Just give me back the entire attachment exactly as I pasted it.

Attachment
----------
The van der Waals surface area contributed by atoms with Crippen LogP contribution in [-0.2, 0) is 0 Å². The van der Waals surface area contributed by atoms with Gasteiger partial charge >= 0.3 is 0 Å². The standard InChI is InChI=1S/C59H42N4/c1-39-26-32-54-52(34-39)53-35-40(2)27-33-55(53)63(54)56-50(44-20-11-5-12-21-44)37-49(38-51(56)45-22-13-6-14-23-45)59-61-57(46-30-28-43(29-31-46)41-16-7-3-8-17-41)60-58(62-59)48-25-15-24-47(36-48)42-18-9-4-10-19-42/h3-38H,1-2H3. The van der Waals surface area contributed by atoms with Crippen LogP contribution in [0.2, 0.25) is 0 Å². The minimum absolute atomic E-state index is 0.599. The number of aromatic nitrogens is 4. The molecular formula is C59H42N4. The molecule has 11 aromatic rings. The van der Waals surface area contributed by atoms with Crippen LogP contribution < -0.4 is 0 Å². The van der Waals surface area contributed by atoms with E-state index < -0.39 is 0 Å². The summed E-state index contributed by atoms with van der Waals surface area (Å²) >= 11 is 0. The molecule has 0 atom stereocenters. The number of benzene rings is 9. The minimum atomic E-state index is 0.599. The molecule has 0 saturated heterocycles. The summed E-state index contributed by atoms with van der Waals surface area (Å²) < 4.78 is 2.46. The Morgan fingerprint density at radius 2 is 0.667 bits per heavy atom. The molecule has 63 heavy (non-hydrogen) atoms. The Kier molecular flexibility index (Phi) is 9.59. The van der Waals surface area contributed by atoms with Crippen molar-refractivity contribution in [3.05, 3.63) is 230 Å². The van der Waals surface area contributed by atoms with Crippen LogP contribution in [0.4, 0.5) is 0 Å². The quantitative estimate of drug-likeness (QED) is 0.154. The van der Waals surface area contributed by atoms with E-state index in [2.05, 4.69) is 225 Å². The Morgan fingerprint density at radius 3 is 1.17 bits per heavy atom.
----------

The van der Waals surface area contributed by atoms with Crippen LogP contribution in [-0.2, 0) is 0 Å². The van der Waals surface area contributed by atoms with Gasteiger partial charge >= 0.3 is 0 Å². The standard InChI is InChI=1S/C59H42N4/c1-39-26-32-54-52(34-39)53-35-40(2)27-33-55(53)63(54)56-50(44-20-11-5-12-21-44)37-49(38-51(56)45-22-13-6-14-23-45)59-61-57(46-30-28-43(29-31-46)41-16-7-3-8-17-41)60-58(62-59)48-25-15-24-47(36-48)42-18-9-4-10-19-42/h3-38H,1-2H3. The van der Waals surface area contributed by atoms with Crippen LogP contribution in [0.2, 0.25) is 0 Å². The minimum absolute atomic E-state index is 0.599. The number of aromatic nitrogens is 4. The molecular formula is C59H42N4. The molecule has 11 aromatic rings. The van der Waals surface area contributed by atoms with Crippen LogP contribution < -0.4 is 0 Å². The van der Waals surface area contributed by atoms with E-state index < -0.39 is 0 Å². The summed E-state index contributed by atoms with van der Waals surface area (Å²) >= 11 is 0. The molecule has 0 atom stereocenters. The number of benzene rings is 9. The minimum atomic E-state index is 0.599. The molecule has 0 saturated heterocycles. The summed E-state index contributed by atoms with van der Waals surface area (Å²) < 4.78 is 2.46. The Morgan fingerprint density at radius 2 is 0.667 bits per heavy atom. The molecule has 63 heavy (non-hydrogen) atoms. The Kier molecular flexibility index (Phi) is 9.59. The van der Waals surface area contributed by atoms with Crippen molar-refractivity contribution in [3.05, 3.63) is 230 Å². The van der Waals surface area contributed by atoms with Crippen LogP contribution in [0.4, 0.5) is 0 Å². The quantitative estimate of drug-likeness (QED) is 0.154. The van der Waals surface area contributed by atoms with E-state index in [2.05, 4.69) is 225 Å². The Morgan fingerprint density at radius 3 is 1.17 bits per heavy atom.